Tusk’s gamble


While pundits continue, Cyprus bailout notwithstanding, to predict the imminent demise of the euro, a vote of confidence from Warsaw should lift spirits in Frankfurt. Prime minister Donald Tusk, a long-time advocate of Poland’s membership, has gambled on a course that could see the country begin its accession process to the euro by 2015.

Having recently reinitiated a public debate on membership, Mr Tusk has now announced his willingness to hold a referendum on joining, in a deal with the Eurosceptic Law and Justice opposition. That will see the latter, as a quid pro quo for the referendum, line up the necessary two-thirds Sejm majority for requisite constitutional changes.

Mr Tusk has until now opposed a referendum, and polls show that two-thirds of the public would vote No. But Polish accession to the EU in 2004, which included eventual euro membership as a precondition, was ratified by a 78 per cent vote and Mr Tusk is confident a strong campaign can swing a Yes. Sympathetic Irish politicians, wary, from bitter experience, of EU referendums, are likely see Mr Tusk’s move as courageous and perhaps foolhardy.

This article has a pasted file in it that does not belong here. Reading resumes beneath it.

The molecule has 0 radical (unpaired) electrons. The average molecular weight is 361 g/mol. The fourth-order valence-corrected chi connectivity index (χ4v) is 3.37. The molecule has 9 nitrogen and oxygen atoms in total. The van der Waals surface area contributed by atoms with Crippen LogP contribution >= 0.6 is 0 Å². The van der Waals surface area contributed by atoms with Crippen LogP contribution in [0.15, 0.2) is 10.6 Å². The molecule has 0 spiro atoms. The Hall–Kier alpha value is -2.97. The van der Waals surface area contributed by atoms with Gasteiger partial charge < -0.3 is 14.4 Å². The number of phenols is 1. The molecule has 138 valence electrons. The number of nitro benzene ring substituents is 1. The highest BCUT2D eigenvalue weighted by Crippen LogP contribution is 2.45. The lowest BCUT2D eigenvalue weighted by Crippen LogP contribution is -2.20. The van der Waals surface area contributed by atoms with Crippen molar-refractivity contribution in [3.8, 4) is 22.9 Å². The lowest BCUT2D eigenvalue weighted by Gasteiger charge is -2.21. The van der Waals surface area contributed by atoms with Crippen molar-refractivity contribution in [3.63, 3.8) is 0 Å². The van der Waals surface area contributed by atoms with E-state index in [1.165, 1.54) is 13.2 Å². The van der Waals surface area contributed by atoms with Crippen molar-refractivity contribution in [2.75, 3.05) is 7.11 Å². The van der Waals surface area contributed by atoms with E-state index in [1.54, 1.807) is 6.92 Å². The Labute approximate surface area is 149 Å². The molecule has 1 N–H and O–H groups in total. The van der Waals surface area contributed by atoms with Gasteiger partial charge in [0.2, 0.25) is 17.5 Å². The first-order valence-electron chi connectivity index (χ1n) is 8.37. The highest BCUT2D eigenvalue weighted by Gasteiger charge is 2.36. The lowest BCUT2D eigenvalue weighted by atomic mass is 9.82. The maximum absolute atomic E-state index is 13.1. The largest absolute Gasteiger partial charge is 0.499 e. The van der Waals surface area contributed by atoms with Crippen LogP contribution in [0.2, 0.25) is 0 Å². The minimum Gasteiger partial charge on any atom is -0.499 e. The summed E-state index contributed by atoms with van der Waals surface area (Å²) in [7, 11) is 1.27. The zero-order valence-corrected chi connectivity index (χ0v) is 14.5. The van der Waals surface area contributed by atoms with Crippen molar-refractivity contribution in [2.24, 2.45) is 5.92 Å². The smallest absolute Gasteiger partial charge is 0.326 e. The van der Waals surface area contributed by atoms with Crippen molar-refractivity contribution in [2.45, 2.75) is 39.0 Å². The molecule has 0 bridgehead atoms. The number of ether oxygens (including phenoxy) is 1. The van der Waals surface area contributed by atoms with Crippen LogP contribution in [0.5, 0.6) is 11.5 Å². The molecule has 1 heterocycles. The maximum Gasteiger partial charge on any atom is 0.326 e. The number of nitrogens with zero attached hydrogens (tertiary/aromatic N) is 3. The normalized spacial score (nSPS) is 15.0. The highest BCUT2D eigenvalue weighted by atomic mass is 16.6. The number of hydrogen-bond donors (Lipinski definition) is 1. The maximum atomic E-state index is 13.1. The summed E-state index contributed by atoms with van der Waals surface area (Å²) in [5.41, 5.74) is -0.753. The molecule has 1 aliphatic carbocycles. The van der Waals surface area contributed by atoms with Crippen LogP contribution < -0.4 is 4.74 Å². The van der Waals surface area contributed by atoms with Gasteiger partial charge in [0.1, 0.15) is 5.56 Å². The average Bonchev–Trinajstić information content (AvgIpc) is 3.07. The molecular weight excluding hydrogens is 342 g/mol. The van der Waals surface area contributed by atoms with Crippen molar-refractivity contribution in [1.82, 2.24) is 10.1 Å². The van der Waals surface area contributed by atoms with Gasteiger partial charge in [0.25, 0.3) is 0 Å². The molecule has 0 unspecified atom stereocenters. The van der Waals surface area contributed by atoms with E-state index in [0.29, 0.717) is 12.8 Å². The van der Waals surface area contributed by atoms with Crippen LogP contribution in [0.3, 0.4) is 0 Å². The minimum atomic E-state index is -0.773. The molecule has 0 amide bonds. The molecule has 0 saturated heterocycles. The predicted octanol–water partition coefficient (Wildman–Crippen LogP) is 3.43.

He admits that, at the moment, “the climate for the euro is not good in Poland”, but the economy is one of the EU’s best performing – some say because the zloty has been allowed to float, making Polish products cheaper abroad and shielding it from the euro zone’s downturn.

Aligning its budget deficit, interest rates and inflation to the requirements for euro membership should, however, be possible by 2015 when Mr Tusk intends to fight parliamentary elections on the issue of membership. A successful referendum then, followed by the required two years in the exchange rate mechanism, should allow Poland to join the euro by 2017. Among Poland’s ex-communist peers, Slovakia, Slovenia, and Estonia have already joined the euro. Latvia has asked Brussels to start the process, and Lithuania’s central bank has said it could join as early as 2015. The Czech Republic has no intention of doing so.